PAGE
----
Illustration: U.S. Visitor Arrives in Israel (Image credit: PxFuel [Public Domain])
Politicians are human, and they make mistakes just like everyone else. As long as these mistakes do not stem from corruption or gross negligence, they can be forgiven. Mainstream and social media's never ending game of “Gotcha” can make us forget that. Leaders shouldn't be mocked or condemned every time they prove they aren't perfect, even though we hold them to a higher standard.
Israel's handling of the coronavirus plague was far better than that of most countries around the world. It was also far from perfect. It's impossible to say what a “perfect” response would even be, or what the results of that would look like. I will leave that to others to debate. Overall, we have much to be proud of and thankful for, starting with the divine protection that softened the consequences of our imperfections.
There is, however, one mistake Israel's leaders made that I cannot forgive. By late January they had determined that the coronavirus was a serious threat and had already begun spreading across the globe. They canceled flights from China. At the start of March there were about two dozen cases in Israel, and Israel had already banned entry to non-residents from most of Europe and Asia.
The virus had begun spreading in the United States. On March 7, Ynet reported the following: “A government official said the Health Ministry is pushing behind the scenes to have the U.S. added to the list, but so far the move has been delayed by some government ministries for fear of compromising diplomatic and economic ties with the U.S.”
Israel's leaders knew beyond the shadow of a doubt that the virus was raging across the United Stated and that entry from there needed to be restricted. Nevertheless, the ban did not go into effect until March 18, lest certain people in high places take umbrage at a perceived insult.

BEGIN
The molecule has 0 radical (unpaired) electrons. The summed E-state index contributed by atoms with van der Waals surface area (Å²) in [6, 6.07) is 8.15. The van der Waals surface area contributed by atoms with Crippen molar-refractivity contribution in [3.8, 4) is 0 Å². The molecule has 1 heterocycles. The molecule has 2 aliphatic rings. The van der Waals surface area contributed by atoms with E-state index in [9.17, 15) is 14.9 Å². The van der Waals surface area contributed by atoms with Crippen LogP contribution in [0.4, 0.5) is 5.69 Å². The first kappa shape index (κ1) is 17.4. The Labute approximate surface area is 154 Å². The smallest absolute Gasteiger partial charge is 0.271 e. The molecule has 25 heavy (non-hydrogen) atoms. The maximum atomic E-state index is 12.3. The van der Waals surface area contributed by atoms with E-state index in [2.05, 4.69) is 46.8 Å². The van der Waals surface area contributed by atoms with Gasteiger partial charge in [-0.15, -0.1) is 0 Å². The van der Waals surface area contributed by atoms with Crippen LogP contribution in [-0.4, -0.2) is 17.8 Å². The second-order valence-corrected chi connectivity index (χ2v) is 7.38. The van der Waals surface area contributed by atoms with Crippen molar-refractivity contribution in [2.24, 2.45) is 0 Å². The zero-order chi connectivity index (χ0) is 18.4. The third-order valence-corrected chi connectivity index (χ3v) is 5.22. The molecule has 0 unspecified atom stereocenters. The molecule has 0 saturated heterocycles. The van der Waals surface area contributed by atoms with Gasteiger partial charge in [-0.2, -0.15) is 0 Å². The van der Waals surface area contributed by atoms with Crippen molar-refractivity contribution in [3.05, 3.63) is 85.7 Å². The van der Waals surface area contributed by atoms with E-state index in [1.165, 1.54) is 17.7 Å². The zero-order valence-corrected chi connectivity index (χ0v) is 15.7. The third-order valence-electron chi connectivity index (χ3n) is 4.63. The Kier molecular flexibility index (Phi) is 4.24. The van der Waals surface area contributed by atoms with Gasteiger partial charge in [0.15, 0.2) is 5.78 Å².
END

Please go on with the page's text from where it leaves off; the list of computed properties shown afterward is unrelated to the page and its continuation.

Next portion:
Barely two months later, Israel has suffered over 16,000 known infections and 262 deaths, not to mention economic devastation to countless others.
In retrospect, the decision to allow entry from the United States during those critical two weeks was not only ludicrous but homicidal. Those responsible for the decision understood that they would almost certainly be sacrificing the lives of untold people in favor of not offending American officials who might take umbrage at restrictions they deemed unnecessary. The Israelis calculated that it was worth it to sacrifice these lives rather than the risk whatever repercussions might come from offending the Americans. Surely those repercussions would lead to an even greater loss of life, they rationalized, and hence this was the right decision.
How many times have we witnessed exactly the same rationalizations in slightly different contexts? How many Jewish lives have been sacrificed on the altar of appeasing not only our enemies but those who may or may not be our friends? How much longer will we allow this to go on, and not hold those responsible for this accountable?